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Tae Kwon Do

Taekwondo (태권도; 跆拳道; Korean pronunciation: [tʰɛkwʌndo]) is a Korean martial art and the national sport of South Korea. In Korean, tae (태, 跆) means "to strike or break with foot"; kwon (권, 拳) means "to strike or break with fist"; and do (도, 道) means "way," "method," or "art." Thus, "taekwondo" may be loosely translated as "the way of the foot and fist" or "the way of kicking and punching."

Taekwondo is the world's most popular martial art in terms of the number of practitioners. Its popularity has resulted in the varied development of the martial art into several domains: as with many other arts, it combines combat techniques, self-defense, sport, exercise, meditation and philosophy. Taekwondo is also used by the South Korean military as part of its training. Gyeorugi (pronounced [ɡjʌɾuɡi]), a type of sparring, has been an Olympic event since 2000.

Formally, there are two main styles of taekwondo. One comes from the Kukkiwon, the source of the sparring system sihap gyeorugi which is now an event at the summer Olympic Games and which is governed by the World Taekwondo Federation (WTF). The other comes from the International Taekwon-Do Federation (ITF). There is also a more recent form called Songham Taekwondo or the American Taekwondo Association (ATA) and other variations of it such as STF (Songham Taekwondo Federation) and WTTU (World Traditional Taekwondo Union).

Separate from the various taekwondo organizations, there have been two general branches of taekwondo development: traditional and sport. The term "traditional taekwondo" typically refers to the martial art as it was established in the 1950s and 1960s; in particular, the names and symbolism of the traditional patterns often refer to elements of Korean history. Sport taekwondo has evolved in the decades since then and has a somewhat different focus, especially in terms of its emphasis on speed and competition (as in Olympic sparring), whereas traditional taekwondo tends to emphasize power and self-defense. The two are not mutually exclusive, and the distinctions between them are often blurred.

Although there are doctrinal and technical differences between the two main styles and among the various organizations, the art in general emphasizes kicks thrown from a mobile stance, employing the leg's greater reach and power (compared to the arm). The greatest difference between various styles, or at least the most obvious, is generally accepted to be the differing styles and rules of sport and competition. Taekwondo training generally includes a system of blocks, kicks, punches, and open-handed strikes and may also include various take-downs or sweeps, throws, and joint locks. Some taekwondo instructors also incorporate the use of pressure points, known as jiapsul, as well as grabbing self-defense techniques borrowed from other martial arts, such as Hapkido and Judo.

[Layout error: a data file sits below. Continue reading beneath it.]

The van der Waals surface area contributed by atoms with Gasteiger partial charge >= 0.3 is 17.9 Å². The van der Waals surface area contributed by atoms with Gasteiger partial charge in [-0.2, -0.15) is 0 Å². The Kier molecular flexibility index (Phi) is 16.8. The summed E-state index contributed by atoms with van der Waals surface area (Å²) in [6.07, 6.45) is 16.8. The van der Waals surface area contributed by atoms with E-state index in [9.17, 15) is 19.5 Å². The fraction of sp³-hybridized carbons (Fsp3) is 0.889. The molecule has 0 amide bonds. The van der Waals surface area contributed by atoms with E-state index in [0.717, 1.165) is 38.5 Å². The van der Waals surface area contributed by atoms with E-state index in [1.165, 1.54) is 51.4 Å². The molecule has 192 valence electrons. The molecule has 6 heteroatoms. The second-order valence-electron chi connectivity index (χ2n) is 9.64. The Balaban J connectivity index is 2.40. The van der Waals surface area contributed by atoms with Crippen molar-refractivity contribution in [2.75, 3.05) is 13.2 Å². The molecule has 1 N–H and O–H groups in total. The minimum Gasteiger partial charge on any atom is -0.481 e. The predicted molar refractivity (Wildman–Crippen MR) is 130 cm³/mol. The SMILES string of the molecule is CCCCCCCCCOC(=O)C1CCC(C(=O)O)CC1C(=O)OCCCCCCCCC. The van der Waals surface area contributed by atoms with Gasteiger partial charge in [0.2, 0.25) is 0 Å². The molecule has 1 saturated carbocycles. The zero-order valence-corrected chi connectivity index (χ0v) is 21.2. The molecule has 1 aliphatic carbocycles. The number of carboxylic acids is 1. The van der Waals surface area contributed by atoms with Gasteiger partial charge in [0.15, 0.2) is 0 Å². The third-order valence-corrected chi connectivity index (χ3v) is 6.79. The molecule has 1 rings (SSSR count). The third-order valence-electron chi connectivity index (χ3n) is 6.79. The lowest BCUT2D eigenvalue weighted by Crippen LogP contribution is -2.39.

Hap Ki Do

Hapkido (also spelled hap ki do or hapki-do) is a dynamic and eclectic Korean martial art. It is a form of self-defense that employs joint locks, techniques of other martial arts, as well as common unskilled attacks. There is also the of use traditional weapons, including the short stick, cane, rope, nunchucku, sword, and staff which vary in emphasis depending on the particular tradition examined.

Hapkido contains both long and close range fighting techniques, utilizing dynamic kicking and percussive hand strikes at longer ranges and pressure point strikes, jointlocks, or throws at closer fighting distances. Hapkido emphasizes circular motion, non-resisting movements, and control of the opponent. Practitioners seek to gain advantage through footwork and body positioning to employ leverage, avoiding the use of strength against strength.

The art evolved from Daitō-ryū Aiki-jūjutsu or a closely related jujutsu system taught by Choi Yong Sul who returned to Korea after WWII, having lived in Japan for 30 years. This system was later combined with kicking and striking techniques of indigenous and contemporary arts such as taekkyeon and tang soo do. Its history is obscured by the historical animosity between the Korean and Japanese peoples following the Second World War.

Haedong Kum Do

Haedong Kumdo, also spelled Haidong Gumdo, is a name coined around 1982 and used for several Korean martial arts organizations that use swords. Spelling varies between certain organizations. Most notable are Haidong Gumdo by the original organization (Daehan Haidong Gumdo Federation) under Kim Jeong-Ho, and Haedong Kumdo by the largest offshoot (Hanguk Haedong Gumdo Federation) under Na Han-Il.

Haidong Gumdo is significantly modified in style from standard kumdo, emphasizing a native Korean "battlefield" style of combat over the one-on-one dueling style found in standard or Daehan Kumdo. As such, it is unrelated to modern, standard kumdo. By contrast, the KKA promotes Daehan Kumdo (大韓劍道), with rules virtually identical to kendo, with noted changes to reflect Korean cultural influences and methodology.

Haedong Gumdo derives its name from Haedong Seongguk Balhae (海東盛國渤海), a name for Balhae, a medieval kingdom in the region of northeastern Korea, and southern Manchuria.

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